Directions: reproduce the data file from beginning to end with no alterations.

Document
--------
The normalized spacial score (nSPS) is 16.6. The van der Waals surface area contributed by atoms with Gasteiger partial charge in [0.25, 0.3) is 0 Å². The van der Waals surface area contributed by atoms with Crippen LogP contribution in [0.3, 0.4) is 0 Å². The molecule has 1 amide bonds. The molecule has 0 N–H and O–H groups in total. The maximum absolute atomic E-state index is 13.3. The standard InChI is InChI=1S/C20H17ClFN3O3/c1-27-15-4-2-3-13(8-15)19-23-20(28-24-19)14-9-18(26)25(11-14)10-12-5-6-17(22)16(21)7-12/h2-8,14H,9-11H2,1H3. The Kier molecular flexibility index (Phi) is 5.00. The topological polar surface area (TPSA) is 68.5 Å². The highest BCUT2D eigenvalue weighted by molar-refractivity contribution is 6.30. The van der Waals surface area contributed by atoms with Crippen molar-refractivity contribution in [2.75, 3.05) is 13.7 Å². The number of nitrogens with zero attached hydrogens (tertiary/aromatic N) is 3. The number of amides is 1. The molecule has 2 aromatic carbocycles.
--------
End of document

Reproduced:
The normalized spacial score (nSPS) is 16.6. The van der Waals surface area contributed by atoms with Gasteiger partial charge in [0.25, 0.3) is 0 Å². The van der Waals surface area contributed by atoms with Crippen LogP contribution in [0.3, 0.4) is 0 Å². The molecule has 1 amide bonds. The molecule has 0 N–H and O–H groups in total. The maximum absolute atomic E-state index is 13.3. The standard InChI is InChI=1S/C20H17ClFN3O3/c1-27-15-4-2-3-13(8-15)19-23-20(28-24-19)14-9-18(26)25(11-14)10-12-5-6-17(22)16(21)7-12/h2-8,14H,9-11H2,1H3. The Kier molecular flexibility index (Phi) is 5.00. The topological polar surface area (TPSA) is 68.5 Å². The highest BCUT2D eigenvalue weighted by molar-refractivity contribution is 6.30. The van der Waals surface area contributed by atoms with Crippen molar-refractivity contribution in [2.75, 3.05) is 13.7 Å². The number of nitrogens with zero attached hydrogens (tertiary/aromatic N) is 3. The number of amides is 1. The molecule has 2 aromatic carbocycles.